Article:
Category Archives: Crops

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SPROUTS – Tiny Explosions of Taste and Nutrition

SPROUTS – Tiny Explosions of Taste and Nutrition

I have loved sprouts since the first time I scooped them off the salad bar into my plate. later enjoying them in stir fry and other meals.

Then I read about sprouting seeds in a jar and eating the young sprouts, seeds and roots. At that time I learned that there are dozens of seeds and plants available for sprouting and eating- all are economical sources of nutrient rich food.  

Many of the “sprouts” have a greater nutritional impact- bang for the buck- many have a different impact. All are fun because you can grow and watch them form AND then eat them.

Many can be used in smoothies or juice(especially wheatgrass/barley grass) and they have a great nutrient impact. 

Add a few baskets and trays and jars for a full rotating crop of greens and beans and other young veggies to keep you well fed and entertained.

# # http://alliemoonraw.files.wordpress.com/2012/10/20121004-190935.jpg 

Some information on choosing seeds and growing sprouts for food.

*                       http://www.efoodsdirect.com/blog/sprouting-how-to-choose-seeds/

You can save money om food by growing inexpensive sprouts – You can even make money sharing or selling sprouts and microgreens-

 

**             http://hubpages.com/hub/Growing-and-selling-Microgreens-An-example-of-a-commercial-urban-agriculture-operation

 

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Summer Ideas as Garden Grows (7 Layer fun in Future)

Last year I made bunch of hummus for an event and had a lot left over. I love it on crackers, bread and as veggie dip.

It is also a good creamy dressing but I wanted to play so I got a tall clear container and started a 7 layer ….dip/salad/snack- Not sure what it was as I set it up.
– pinto beans ( sprouts would be great too)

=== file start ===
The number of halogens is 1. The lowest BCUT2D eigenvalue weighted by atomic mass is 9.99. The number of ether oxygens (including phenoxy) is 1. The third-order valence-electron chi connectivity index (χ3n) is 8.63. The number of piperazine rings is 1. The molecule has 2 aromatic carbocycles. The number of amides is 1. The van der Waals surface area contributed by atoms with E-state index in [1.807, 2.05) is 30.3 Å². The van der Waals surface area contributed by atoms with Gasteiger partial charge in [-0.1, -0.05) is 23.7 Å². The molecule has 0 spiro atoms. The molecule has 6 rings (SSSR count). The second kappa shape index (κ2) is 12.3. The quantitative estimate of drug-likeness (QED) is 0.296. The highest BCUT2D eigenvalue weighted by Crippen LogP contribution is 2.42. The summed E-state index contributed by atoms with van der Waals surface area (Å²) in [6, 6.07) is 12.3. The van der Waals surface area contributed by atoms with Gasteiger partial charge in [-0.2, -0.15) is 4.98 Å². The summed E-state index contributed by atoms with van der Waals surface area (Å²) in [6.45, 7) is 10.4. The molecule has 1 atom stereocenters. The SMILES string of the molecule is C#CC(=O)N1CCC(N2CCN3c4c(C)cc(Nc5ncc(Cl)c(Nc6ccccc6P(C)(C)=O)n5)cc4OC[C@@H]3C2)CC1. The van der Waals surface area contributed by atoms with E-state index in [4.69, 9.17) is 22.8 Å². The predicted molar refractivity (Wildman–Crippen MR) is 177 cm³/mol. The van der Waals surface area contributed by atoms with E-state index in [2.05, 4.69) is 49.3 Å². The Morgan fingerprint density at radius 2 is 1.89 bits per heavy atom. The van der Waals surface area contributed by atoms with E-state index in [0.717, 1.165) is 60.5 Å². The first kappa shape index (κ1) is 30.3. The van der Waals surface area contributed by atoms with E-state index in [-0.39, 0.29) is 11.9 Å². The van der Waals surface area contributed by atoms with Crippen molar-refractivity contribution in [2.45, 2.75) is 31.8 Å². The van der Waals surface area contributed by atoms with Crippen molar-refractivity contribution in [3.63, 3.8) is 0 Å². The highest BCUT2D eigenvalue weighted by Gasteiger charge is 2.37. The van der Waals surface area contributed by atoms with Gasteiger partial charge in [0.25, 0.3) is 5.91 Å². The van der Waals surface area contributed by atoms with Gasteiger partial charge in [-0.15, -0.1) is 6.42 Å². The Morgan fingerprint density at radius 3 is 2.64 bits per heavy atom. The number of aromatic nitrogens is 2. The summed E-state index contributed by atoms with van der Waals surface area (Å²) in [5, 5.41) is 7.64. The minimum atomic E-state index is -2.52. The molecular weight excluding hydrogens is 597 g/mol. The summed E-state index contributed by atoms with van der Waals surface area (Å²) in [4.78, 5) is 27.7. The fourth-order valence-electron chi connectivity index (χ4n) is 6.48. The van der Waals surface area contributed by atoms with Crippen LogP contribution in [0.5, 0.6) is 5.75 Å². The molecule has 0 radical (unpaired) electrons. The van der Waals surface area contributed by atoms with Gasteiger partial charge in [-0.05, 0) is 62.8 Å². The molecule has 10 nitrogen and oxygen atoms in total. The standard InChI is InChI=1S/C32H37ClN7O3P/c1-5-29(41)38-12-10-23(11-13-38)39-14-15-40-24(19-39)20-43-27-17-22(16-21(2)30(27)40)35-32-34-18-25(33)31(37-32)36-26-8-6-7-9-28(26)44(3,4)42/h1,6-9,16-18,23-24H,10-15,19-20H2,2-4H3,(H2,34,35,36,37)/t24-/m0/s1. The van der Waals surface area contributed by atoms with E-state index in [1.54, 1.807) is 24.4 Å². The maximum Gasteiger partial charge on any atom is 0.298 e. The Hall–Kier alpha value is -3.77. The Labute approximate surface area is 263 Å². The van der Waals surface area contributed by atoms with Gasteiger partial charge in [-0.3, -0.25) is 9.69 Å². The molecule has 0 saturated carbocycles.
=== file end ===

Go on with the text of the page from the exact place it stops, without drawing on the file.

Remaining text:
– hummus ( garlicky and good)
-diced red onion ( fresh from garden)
-sliced cucumbers( fresh picked) {will dice next time}
-thin layer hummus
– diced tomato( garden fresh)
-onions plus chopped herbs

Cover and put in fridge for 2-3 hours and serve as a salad or a dip.

Other options/ideas:
– mix some chia/flax for a gelatin consistency

put tortillas or chips on a baking tray and top with scoops of the dip/ salad put in broiler ( bottom shelf) for 7-10 minutes , until a light browning/ crust forms- this can be topped with chopped chili peppers and a nice vegan cheez.

Potato Towers are coming Along Nicely for 2014

After the Potato Tower has been set up with soil/compost and Straw- seed potatoes set in the soil and topped with soil/compost-

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Potato Towers with soil/compost and straw- ready for seeds.

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Allow for the plants to get started and as the leaves spread and vines grow to about 3-5 inches add a mix of compost and soft-sandy soil as well as a ring or straw around the framework-Up to the bottom of the leaves.
Water well again and **

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Potatoes planted-March 2014- leaves poking out

-Allow to grow 3-5 more inches and repeat the process 1 or 2 more times and then let the tower and all of the plants to grow and spread out the top and sides of the tower.

Keep it well watered BUT not too wet. Fertilize with aged manure / compost and an organic fetilizer. Fertilizer should have good mix of Potassium and Phosporous and lower Nitrogen . Too much Nitrogen and you will have a great collection of green and leggy plants but lower output of potatoes. Using any fertilizer with high phosphorus-potassium to nitrogen content will do them well. N-P-K – 5-10-10 or 8-24-24 are good mixes.

If adding fertilizer- make sure to scratch it into the soil and not in contact with the plants growing in the tower.

Option 2 ( add more seedling potatoes)

After the Potato Tower has been set up with soil/compost and Straw- seed potatoes set in the soil and topped with soil/compost-

Allow for the plants to get started and as the leaves spread and vines grow to about 3-5 inches add a mix of compost and soft-sandy soil as well as a ring or straw around the framework-Up to the bottom of the leaves.
Water well again and **

-Allow to grow 3-5 more inches and repeat the process of adding soil/compost and straw and add more seed potatoes and cover with 2 inches of soft sandy soil up to the bottom of the established leaves. you will now have 2 sets of plants growing .